I can understand where you're coming from with the job (I have friends who are teachers, and I know that one of the disadvantages to having the holidays is that you have less flexibility about time off during term). And the gap before your next appt just seems far too long when you're struggling. Is there any way of insisting, or getting your asthma nurse to insist, on an earlier appointment? Getting help now if you can could make it easier in the long run for your job if the evenings/weekends situation starts encroaching, but again I understand it's quite hard to suddenly say 'I need time off' when you seem to them to be fine. You could of course say quite reasonably that while you're coping fine, you want to make sure this continues long term and in order to do this you may need occasionally to take time off to sort it out.

    Really sorry, this has come out a bit long and no idea if it's any help. Hopefully not too much about me - I just wanted to say that while we're not quite in the same place, I understand where you're coming from but think if you can, taking some time to sort it might be worthwhile (says the person who hasn't even told her manager she has a problem...).

    xx

  • I can not see how you would like Rossi like that, he is a father figure, therefore those thoughts would be wrong!!!

    Yeah, somewhat. Went to work twice now the day I have broken ribs cos I just think, how is it going to hurt less at home when I can think about it more? Also think about how hard it will be to pick up from days off an dhaving had supply teacher in etc and think that would make me feel worse!! Your's is far less about choice though hun isn't it?

    Also I do feel like I am wasting GPs tme but receptionist stopping me getting to see my asthma nurse. They only tend to give you prebooked appointments (three weeks ahead). Which is why I let my hayfever spiral my asthma down for three weeks whilst I waited for the appointment to come up. Also, do you urgently need to see someone today, well, I think I can keep myself alive so I guess not is normally my thought process! I think that question should be seriously reconsidered as if it was what I consider to be an emergency you would ring 999.

    Will probably try and do battle tomorrow as chest pains are just annoying me now and I don't see how I am going to stop the pred so guess I should haul my butt in. There, that told me!

  • i know he is. Spencer is my type of guy in real life. My mum likes hotch.

    The advise i give is what people tell me i would be even worse now if i hadnt listened to my mum or the auk nurses. I am very much like you my gps is the same and the receptionists like to play god with appointments i was having an asthma attack and needed to see some one and they told me i had to wait until the next day.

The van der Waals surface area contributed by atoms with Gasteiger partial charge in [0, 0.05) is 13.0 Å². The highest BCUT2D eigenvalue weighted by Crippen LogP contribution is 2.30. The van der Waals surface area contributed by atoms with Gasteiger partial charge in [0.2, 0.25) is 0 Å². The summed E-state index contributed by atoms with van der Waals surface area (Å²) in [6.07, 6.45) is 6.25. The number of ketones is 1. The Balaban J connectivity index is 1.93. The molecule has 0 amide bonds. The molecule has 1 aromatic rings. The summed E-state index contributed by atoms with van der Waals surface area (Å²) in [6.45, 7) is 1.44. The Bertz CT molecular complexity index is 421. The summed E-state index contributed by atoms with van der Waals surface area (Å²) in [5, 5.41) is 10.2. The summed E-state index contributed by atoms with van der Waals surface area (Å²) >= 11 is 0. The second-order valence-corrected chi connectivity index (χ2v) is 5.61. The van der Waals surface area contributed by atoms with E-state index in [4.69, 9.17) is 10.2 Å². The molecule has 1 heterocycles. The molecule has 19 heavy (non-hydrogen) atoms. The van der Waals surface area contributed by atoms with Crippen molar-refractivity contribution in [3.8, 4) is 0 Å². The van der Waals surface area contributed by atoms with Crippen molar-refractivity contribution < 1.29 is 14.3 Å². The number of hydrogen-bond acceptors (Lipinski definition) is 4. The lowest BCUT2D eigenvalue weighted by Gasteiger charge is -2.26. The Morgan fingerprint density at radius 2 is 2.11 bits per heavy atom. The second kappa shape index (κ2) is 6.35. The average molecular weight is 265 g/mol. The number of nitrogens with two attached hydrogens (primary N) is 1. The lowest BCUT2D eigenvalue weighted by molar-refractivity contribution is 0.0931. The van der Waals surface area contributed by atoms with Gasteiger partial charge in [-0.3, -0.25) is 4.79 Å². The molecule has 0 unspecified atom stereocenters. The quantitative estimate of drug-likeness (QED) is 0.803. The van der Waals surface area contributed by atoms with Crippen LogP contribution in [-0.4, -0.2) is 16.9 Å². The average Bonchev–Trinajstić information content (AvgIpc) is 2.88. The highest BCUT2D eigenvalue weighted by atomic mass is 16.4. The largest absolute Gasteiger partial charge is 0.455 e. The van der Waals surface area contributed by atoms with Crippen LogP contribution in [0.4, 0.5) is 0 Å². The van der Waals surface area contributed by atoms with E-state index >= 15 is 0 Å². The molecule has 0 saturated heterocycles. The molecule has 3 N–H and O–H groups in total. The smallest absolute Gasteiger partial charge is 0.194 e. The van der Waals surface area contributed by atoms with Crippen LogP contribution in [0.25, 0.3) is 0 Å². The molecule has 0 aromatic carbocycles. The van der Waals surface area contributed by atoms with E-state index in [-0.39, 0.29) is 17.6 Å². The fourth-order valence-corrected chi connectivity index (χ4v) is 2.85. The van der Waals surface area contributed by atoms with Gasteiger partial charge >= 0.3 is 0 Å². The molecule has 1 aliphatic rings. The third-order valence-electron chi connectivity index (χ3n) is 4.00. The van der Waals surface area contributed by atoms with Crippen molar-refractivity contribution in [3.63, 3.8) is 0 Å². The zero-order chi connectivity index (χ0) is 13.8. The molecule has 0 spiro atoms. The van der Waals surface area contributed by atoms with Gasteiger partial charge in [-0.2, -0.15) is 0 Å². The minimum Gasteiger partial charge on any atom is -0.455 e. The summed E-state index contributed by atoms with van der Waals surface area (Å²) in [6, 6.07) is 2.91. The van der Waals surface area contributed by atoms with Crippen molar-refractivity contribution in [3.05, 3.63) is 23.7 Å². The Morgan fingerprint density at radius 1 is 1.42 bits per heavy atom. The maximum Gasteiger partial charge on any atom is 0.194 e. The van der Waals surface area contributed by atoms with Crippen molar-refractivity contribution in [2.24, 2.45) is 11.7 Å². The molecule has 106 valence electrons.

• I have never really thought to phone AUK nurses. I am still building up to taking on the receptionists at the GP's, they can be so exhausting in themselves.

    I prefer seeing my asthma nurse as I don't have to go through my whole life history with her, ehreas when I see the duty doc I seem to have to go through everything everytime, even things like 'What brown inhaler do you take?' 'Brown?! I have pink, orange and green?' 'Oh, that seems an awful lot of inhaled steroids, ypou should stop one of them'

    This conversation actually happened and a doc at my practice told me to just stop taking one of my inhalers and actually took it off my repeats, quite a scary feeling ensued!

  • Hi nickynoo,

    well, I agree-it all depends on the surgery you're at! Mine's been fab. When I ring up and say I have acute asthma problems they always say to come in straight away. I usually ask to see my asthma nurse as she's the best, also my gp I'm registered with is good.

    On a few occasions when they were both not in I had to deal with other docs and the ones that aren't specialised in asthma were rather rubbish at giving advise.

    It all depends on how much knowledge they've got in asthma.

    But receptionists should know how serious our condition is and not delay an appointment!

    I would ask your doctor what to do about that.

    Love Lydia x

  • OK, is it really stupid that I am now in tears (of frustration)? Did finally ring the docs, receptionist got asthma nurse to ring me so thought was getting somewhere. Then told need to see doc, can accept that! Have an appointment with the doctor that tried to take away your inhalers! Aaaaaaaaaaaaaaaaaaaahhhhhhhhhhhhhhhhhhhhhhhhhhhhhh

    I actually give up.